We know that face-to-face interactions are generally better than online ones. In a Forbes Insights article, 85% of survey participants indicated that face-to-face conversations allowed for stronger and more meaningful relationships.
At the moment, these in person meetings are not common. It’s difficult to even travel across town, let alone to a provincial or national conference. As a result, online networking events are the best substitute. But just because a networking event is digital, doesn’t mean you can’t develop meaningful and valuable relationships.
In this article, we discuss three tips to get the most out of online networking events. Whether it’s a webinar, panel discussion, or digital happy hour, there’s no excuse to stop developing professional relationships just because of a pandemic.
Make sure that your video conferencing tech and space is ready
If you’re new to video conferences, you may not know how common glitches and problems arise that interrupt the flow. It may be a technical problem, like a wifi interruption, or a microphone muted. Or it could just be life getting in the way, like kids yelling in the background, or a dog barking. This is why you should ensure that you’re both technologically and physically prepared.
To make sure that technology is on your side, test your internet, webcam, mic, and computer beforehand. Ideally, try to schedule a call with a friend on the web conferencing app that the networking event will use. It’s a two-in-one strategy — you can catch up with a friend while figuring out whether your technology will be ready for your event.
You should also be physically prepared. This means finding a quiet, distraction-free place. Whether it’s a basement or office, ensure that you won’t have anyone barging in and making an awkward scene. Also, speak to anyone you’re living with to keep down the volume and leave you alone for the time that the event takes place.
Your environment should also be clean and clutter-free. Other people won’t only look at you but also your background. If you can’t find a good real-world backdrop, you can also access virtual backgrounds on some applications such as Zoom.
Go in with a plan
To make the most out of the event, create goals and plans to reach those goals. Your goal could be to talk to at least four other attendees or schedule a coffee chat with a specific person. Maybe you’re attending this event for a particular reason, such as finding a job. Then your goal could be to engage with recruiters.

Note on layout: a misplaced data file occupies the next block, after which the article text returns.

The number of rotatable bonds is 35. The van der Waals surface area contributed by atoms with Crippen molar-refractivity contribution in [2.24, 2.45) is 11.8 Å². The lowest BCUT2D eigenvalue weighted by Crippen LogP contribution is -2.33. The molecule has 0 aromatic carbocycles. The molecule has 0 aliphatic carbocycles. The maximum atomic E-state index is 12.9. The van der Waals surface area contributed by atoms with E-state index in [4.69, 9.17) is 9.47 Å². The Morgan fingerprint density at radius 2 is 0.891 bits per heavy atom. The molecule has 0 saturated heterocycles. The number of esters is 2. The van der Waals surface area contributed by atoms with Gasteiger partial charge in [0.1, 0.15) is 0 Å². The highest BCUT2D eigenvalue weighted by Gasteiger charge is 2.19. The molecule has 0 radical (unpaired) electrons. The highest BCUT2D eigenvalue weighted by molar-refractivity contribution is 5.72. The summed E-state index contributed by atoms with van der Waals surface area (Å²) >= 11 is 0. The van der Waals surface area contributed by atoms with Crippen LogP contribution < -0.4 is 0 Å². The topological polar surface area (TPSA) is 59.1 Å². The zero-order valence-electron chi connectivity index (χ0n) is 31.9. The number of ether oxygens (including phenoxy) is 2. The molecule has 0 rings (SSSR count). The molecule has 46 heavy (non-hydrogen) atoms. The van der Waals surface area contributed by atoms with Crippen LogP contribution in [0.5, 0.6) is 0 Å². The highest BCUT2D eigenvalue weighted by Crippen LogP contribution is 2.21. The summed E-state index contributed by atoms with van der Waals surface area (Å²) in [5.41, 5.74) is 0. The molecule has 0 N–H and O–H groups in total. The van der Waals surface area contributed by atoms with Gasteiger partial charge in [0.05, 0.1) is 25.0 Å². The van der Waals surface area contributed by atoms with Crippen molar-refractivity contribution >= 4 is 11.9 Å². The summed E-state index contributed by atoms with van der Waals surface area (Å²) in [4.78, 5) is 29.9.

Another way to prepare is to look up the attendees beforehand. You can often find a list of the people attending for many online networking sessions. At the very least, events will post their speakers on the digital event page. Take a moment to search them on Google and add them on LinkedIn to see what their background is and get a sense of their career.
Lastly, if there are presentations or panels, try to research the topic they’re discussing. This way, you can create insightful questions or comments to help you stand out during the event.
Follow up with people and post about your experience
Like a real networking event, following up with other participants is critical. The follow-up is the part that lets you develop real and genuine relationships as opposed to meeting someone once and never thinking about them again.
But following up is more than a LinkedIn request. If you’ve exchanged emails, then you can send them a message to recap what you and they discussed and possibly suggest meeting again. A light request for a second meeting, such as “let me know if you ever have the time to grab a coffee,” is an excellent way to approach it.
Another way to engage the attendees you met is to post about your experience on LinkedIn. This allows other attendees to engage with you and can open doors to developing those relationships. Whether it’s sharing a screenshot of everyone’s face on the Zoom call or just recapping what you learned, it’s a perfect opportunity to engage with your LinkedIn network.
Although the pandemic has resulted in large gatherings getting nixed, it doesn’t necessarily stop networking events. Online networking events may not be as good, but they’re the best alternative. And just because it’s online doesn’t mean you can’t come out with genuine and life-long connections.